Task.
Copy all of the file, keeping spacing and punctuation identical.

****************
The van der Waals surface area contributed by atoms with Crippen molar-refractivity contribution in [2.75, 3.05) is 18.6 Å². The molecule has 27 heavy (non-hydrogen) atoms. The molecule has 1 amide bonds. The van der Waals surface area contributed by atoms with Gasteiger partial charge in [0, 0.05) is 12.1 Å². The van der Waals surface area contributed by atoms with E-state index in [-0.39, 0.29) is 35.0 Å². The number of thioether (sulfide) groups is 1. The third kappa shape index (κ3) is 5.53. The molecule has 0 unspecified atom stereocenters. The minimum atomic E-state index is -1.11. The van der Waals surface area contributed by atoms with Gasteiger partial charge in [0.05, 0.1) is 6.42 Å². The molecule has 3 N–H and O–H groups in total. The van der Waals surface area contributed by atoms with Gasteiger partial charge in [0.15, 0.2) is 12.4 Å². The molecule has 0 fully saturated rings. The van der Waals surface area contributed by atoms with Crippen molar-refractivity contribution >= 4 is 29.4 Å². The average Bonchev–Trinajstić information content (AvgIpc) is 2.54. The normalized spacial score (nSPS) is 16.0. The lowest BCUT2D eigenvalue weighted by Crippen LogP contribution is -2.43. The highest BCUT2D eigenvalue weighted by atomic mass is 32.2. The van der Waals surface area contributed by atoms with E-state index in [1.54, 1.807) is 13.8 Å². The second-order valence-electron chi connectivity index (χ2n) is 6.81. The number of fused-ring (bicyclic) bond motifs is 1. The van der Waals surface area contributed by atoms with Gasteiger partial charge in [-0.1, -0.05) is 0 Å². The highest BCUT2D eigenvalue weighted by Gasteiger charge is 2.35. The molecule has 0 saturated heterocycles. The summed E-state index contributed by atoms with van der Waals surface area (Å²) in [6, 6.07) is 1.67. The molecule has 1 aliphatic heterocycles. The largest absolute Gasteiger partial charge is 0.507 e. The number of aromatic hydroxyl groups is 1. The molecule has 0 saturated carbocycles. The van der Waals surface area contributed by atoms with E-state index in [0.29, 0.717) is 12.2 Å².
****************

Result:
The van der Waals surface area contributed by atoms with Crippen molar-refractivity contribution in [2.75, 3.05) is 18.6 Å². The molecule has 27 heavy (non-hydrogen) atoms. The molecule has 1 amide bonds. The van der Waals surface area contributed by atoms with Gasteiger partial charge in [0, 0.05) is 12.1 Å². The van der Waals surface area contributed by atoms with E-state index in [-0.39, 0.29) is 35.0 Å². The number of thioether (sulfide) groups is 1. The third kappa shape index (κ3) is 5.53. The molecule has 0 unspecified atom stereocenters. The minimum atomic E-state index is -1.11. The van der Waals surface area contributed by atoms with Gasteiger partial charge in [0.05, 0.1) is 6.42 Å². The molecule has 3 N–H and O–H groups in total. The van der Waals surface area contributed by atoms with Gasteiger partial charge in [0.15, 0.2) is 12.4 Å². The molecule has 0 fully saturated rings. The van der Waals surface area contributed by atoms with Crippen molar-refractivity contribution >= 4 is 29.4 Å². The average Bonchev–Trinajstić information content (AvgIpc) is 2.54. The normalized spacial score (nSPS) is 16.0. The lowest BCUT2D eigenvalue weighted by Crippen LogP contribution is -2.43. The highest BCUT2D eigenvalue weighted by atomic mass is 32.2. The van der Waals surface area contributed by atoms with E-state index in [1.54, 1.807) is 13.8 Å². The second-order valence-electron chi connectivity index (χ2n) is 6.81. The number of fused-ring (bicyclic) bond motifs is 1. The van der Waals surface area contributed by atoms with Gasteiger partial charge in [-0.1, -0.05) is 0 Å². The highest BCUT2D eigenvalue weighted by Gasteiger charge is 2.35. The molecule has 0 saturated heterocycles. The summed E-state index contributed by atoms with van der Waals surface area (Å²) in [6, 6.07) is 1.67. The molecule has 1 aliphatic heterocycles. The largest absolute Gasteiger partial charge is 0.507 e. The number of aromatic hydroxyl groups is 1. The molecule has 0 saturated carbocycles. The van der Waals surface area contributed by atoms with E-state index in [0.29, 0.717) is 12.2 Å².